A physician’s day is filled with tending to patients, filling out paperwork, and prescribing medications. In doing the latter, it can be tough to determine who really needs medications and who doesn’t. Addiction and physical dependence are two very different needs in the medical world and telling the difference can be tough. Here are some ways doctors can spot addiction and make judgments based on physical needs and craving.
Addiction and Physical Dependence: Knowing the Difference
When a patient requires medication such as opioids for an existing issue, they are physically in need of treatment. The body is dependent on an external source of relief to treat physical pain. Usually, there are natural opioids found in the body, such as endorphins, that prevents withdrawal in the body. But opioids aren’t the only form of addictive substances. Sugar, caffeine, and nicotine are all substances that cause physical dependencies. The dependence of medical prescription drugs is often expected by physicians and monitored through proper dosage.
Often confused with dependence, addiction is most commonly referred to as an opioid use disorder and classified as a disease. Addiction patients suffer from strong cravings for prescription and non-prescription drugs; but, the body has no physical requirement for treatment. In these patients, the biology of the brain has been altered to think it needs a specific substance. Addiction is often linked to destructive behavior and compulsive and uncontrollable drug use.
How Physicians can Spot Addiction
Nearly 80 percent of the world’s addicts are located in the United States. The media often portrays addicts as dirty, homeless, and skinny people, but this isn’t always the case. Users are usually proficient at hiding their addictions from the world and maintaining a fairly successful life. There is no clear depiction of someone facing addiction and it can be difficult for physicians to spot signs and give proper treatments. Here are some telltale signs for physicians to spot addiction in their patients:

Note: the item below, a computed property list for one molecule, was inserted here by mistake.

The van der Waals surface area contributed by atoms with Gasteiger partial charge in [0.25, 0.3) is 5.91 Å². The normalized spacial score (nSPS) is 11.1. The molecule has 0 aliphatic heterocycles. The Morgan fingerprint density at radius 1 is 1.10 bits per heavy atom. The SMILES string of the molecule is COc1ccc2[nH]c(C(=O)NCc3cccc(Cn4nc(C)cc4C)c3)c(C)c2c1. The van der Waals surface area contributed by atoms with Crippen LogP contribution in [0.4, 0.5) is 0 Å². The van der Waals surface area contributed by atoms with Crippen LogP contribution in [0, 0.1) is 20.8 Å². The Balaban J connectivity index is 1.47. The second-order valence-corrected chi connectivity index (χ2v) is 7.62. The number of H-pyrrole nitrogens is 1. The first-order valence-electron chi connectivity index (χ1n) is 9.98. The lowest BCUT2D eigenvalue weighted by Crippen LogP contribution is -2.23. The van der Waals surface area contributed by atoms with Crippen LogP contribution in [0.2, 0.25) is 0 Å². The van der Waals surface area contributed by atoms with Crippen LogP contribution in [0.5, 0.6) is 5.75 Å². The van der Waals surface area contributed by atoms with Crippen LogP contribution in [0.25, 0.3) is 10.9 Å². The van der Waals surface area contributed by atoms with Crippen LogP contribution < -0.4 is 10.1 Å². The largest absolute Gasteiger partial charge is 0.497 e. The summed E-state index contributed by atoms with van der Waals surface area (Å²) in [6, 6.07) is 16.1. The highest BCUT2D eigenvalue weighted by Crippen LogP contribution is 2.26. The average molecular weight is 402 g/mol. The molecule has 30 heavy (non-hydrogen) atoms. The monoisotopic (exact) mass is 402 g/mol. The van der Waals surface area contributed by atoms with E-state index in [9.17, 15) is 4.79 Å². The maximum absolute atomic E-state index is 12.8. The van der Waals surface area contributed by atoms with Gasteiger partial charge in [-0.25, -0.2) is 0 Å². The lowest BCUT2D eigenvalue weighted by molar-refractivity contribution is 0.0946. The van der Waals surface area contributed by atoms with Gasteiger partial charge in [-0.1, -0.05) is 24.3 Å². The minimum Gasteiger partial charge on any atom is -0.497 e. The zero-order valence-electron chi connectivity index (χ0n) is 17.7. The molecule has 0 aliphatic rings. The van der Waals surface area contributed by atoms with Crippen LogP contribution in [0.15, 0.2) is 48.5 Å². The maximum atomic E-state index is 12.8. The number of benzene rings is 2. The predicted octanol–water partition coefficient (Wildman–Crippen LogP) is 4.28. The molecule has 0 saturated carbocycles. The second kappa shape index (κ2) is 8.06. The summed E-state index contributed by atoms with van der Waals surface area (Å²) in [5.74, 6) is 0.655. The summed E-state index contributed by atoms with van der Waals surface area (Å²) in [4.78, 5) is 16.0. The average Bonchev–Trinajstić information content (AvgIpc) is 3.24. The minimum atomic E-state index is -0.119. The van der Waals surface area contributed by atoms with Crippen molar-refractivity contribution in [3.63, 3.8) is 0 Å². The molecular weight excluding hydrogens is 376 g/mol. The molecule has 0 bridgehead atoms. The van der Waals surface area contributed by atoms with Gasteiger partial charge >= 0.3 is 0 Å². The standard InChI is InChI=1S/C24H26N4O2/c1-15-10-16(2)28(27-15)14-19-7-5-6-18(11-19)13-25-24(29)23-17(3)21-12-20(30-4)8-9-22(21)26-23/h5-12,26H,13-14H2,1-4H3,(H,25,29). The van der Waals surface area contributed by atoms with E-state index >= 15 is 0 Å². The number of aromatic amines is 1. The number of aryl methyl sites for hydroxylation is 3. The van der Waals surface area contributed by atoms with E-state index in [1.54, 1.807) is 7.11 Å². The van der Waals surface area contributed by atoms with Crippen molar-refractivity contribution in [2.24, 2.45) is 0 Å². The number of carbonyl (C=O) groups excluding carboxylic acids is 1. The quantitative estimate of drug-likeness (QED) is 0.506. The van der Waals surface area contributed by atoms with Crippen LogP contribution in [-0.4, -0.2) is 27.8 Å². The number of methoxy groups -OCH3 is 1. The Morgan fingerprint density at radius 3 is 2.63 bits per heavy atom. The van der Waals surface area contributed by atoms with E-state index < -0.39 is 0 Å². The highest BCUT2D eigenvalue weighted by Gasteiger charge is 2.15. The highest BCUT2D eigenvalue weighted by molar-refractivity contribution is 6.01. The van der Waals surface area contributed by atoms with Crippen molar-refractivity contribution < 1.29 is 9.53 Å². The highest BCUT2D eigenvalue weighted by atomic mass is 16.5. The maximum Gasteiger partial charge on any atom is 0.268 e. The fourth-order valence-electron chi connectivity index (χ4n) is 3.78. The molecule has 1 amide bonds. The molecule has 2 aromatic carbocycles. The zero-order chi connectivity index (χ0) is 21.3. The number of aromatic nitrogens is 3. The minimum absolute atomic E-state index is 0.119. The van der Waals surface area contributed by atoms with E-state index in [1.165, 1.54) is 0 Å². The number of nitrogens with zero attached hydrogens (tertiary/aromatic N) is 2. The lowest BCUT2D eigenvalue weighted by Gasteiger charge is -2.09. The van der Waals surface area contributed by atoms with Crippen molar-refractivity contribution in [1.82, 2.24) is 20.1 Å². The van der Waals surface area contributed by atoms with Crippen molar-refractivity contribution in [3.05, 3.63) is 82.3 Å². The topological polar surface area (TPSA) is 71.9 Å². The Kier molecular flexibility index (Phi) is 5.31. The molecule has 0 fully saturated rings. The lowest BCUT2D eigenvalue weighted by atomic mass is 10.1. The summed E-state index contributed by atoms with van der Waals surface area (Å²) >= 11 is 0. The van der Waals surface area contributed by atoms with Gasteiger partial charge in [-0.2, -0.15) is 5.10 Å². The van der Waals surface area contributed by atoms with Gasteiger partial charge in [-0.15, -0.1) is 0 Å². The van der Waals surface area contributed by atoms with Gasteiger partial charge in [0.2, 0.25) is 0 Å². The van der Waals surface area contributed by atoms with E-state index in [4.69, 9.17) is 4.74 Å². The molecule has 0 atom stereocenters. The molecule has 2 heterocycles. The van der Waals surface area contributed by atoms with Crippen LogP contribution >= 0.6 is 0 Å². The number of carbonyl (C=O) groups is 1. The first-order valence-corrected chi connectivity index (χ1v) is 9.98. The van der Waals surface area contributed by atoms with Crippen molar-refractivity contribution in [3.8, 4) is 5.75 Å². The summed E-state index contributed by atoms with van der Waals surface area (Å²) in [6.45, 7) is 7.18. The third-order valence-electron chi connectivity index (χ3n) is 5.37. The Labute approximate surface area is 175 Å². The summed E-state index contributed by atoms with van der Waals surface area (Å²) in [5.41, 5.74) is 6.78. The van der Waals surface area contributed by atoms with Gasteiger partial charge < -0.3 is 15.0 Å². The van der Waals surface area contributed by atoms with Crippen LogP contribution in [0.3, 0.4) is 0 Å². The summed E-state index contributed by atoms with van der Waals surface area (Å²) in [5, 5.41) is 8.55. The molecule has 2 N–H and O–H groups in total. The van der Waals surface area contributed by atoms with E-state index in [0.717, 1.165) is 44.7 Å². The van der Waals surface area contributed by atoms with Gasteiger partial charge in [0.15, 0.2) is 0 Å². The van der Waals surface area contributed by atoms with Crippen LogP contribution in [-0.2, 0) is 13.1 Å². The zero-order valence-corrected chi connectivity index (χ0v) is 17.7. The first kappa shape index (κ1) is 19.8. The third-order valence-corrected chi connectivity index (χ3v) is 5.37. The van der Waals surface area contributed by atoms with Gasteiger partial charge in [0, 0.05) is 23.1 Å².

Making Excuses: This can take the form of the phrase, “everyone I work with drinks or uses this much.” Those with addiction issues will often make excuses for physical pain as well, and the ailments they list wouldn’t normally require prescription medication.
Have Friend with Addictions: Addicts are more comfortable around other people who use. If they report hanging around friends with similar destructive tendencies, they may be more likely to have an addiction problem.
Drink or Use More than Intended: These patients have consumed more than their intended amount of alcohol or prescribed medication. As a physician, if your patient comes to the office asking for a refill before they are scheduled for one, it may be a sign of they are using far too often.
Look ill Earlier in the Day: As an addict, morning headaches, nausea, and dizziness are common in the mornings. These patients will constantly appear lethargic, pale and foggy during early doctors visits.
Have No Interests or Personal Hobbies: Because they are focused on their next fix, there is no room for hobbies. They work to maintain a false identity. Physicians can suggest therapy or counseling services to persuade patients into their old routine.